the official way of printing unicode strings

Ben Finney bignose+hates-spam at benfinney.id.au
Sun Dec 14 22:55:44 CET 2008


Piotr Sobolewski <NIE_DZIALA at gazeta.pl> writes:

> in Python (contrary to Perl, for instance) there is one way to do
> common tasks.

More accurately: the ideal is that there should be only one *obvious*
way to do things. Other ways may also exist.

> Could somebody explain me what is the official python way of
> printing unicode strings?

Try these:

    <URL:http://effbot.org/zone/unicode-objects.htm>
    <URL:http://www.reportlab.com/i18n/python_unicode_tutorial.html>
    <URL:http://www.amk.ca/python/howto/unicode>

If you want something more official, try the PEP that introduced
Unicode objects, PEP 100:

    <URL:http://www.python.org/dev/peps/pep-0100/>.

> I tried to do this such way:
> s = u"Stanisław Lem"
> print u.encode('utf-8')
> This works, but is very cumbersome.

Nevertheless, that says everything that needs to be said: You've
defined a Unicode text object, and you've printed it specifying which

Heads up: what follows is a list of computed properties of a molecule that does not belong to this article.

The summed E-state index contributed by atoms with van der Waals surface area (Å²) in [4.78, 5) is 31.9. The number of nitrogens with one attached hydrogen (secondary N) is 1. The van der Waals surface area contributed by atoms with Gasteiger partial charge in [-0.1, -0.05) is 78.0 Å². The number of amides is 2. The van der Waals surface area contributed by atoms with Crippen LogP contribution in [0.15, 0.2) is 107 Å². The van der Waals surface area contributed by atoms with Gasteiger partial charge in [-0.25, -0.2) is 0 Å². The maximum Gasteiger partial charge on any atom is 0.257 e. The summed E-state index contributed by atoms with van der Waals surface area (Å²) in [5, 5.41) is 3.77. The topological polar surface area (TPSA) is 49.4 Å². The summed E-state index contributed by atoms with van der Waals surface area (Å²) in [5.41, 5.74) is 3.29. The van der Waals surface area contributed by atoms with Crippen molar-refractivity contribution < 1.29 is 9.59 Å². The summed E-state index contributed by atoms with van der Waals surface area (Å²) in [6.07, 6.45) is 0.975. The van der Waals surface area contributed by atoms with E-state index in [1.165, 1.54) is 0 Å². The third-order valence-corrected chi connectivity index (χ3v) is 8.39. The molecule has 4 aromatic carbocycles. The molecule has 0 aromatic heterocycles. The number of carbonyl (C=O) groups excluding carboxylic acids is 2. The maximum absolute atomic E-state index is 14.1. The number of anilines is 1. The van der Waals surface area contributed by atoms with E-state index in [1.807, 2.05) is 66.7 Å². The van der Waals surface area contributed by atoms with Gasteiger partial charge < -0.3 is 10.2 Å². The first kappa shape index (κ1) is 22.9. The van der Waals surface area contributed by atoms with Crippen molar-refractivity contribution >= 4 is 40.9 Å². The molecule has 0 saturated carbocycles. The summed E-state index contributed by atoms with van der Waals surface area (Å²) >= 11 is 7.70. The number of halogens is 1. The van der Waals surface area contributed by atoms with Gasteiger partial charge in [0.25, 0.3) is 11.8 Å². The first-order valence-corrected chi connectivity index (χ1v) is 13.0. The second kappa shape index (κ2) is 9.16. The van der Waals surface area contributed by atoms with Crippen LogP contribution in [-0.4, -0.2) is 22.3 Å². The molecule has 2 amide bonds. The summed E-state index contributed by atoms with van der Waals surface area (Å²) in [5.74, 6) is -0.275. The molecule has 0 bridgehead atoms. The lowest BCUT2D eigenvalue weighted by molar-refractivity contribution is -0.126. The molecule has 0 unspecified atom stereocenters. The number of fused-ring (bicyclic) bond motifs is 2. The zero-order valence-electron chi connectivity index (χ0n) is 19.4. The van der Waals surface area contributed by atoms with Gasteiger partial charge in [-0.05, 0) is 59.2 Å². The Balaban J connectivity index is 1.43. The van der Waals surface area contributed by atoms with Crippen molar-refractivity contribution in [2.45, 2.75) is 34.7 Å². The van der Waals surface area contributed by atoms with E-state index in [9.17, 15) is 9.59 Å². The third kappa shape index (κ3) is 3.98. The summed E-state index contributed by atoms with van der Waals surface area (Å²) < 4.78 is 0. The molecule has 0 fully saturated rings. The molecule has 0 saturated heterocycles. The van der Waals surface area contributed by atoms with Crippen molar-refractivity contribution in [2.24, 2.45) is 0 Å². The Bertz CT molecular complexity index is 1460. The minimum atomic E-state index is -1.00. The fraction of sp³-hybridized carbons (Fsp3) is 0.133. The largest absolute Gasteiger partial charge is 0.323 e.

character encoding to use.

When dealing with text, the reality is that there is *always* an
encoding at the point where program objects must interface to or from
a device, such as a file, a keyboard, or a display. There is *no*
sensible default encoding, except for the increasingly-inadequate
7-bit ASCII.

    <URL:http://www.joelonsoftware.com/articles/Unicode.html>

Since there is no sensible default, Python needs to be explicitly told
at some point which encoding to use.

> Then I tried to do this that way:
> s = u"Stanisław Lem"
> print u
> This breaks when I redirect the output of my program to some file,
> like that:
> $ example.py > log

How does it “break”? What behaviour did you expect, and what
behaviour did you get instead?

-- 
 \     “I hope that after I die, people will say of me: ‘That guy sure |
  `\                            owed me a lot of money’.” —Jack Handey |
_o__)                                                                  |
Ben Finney



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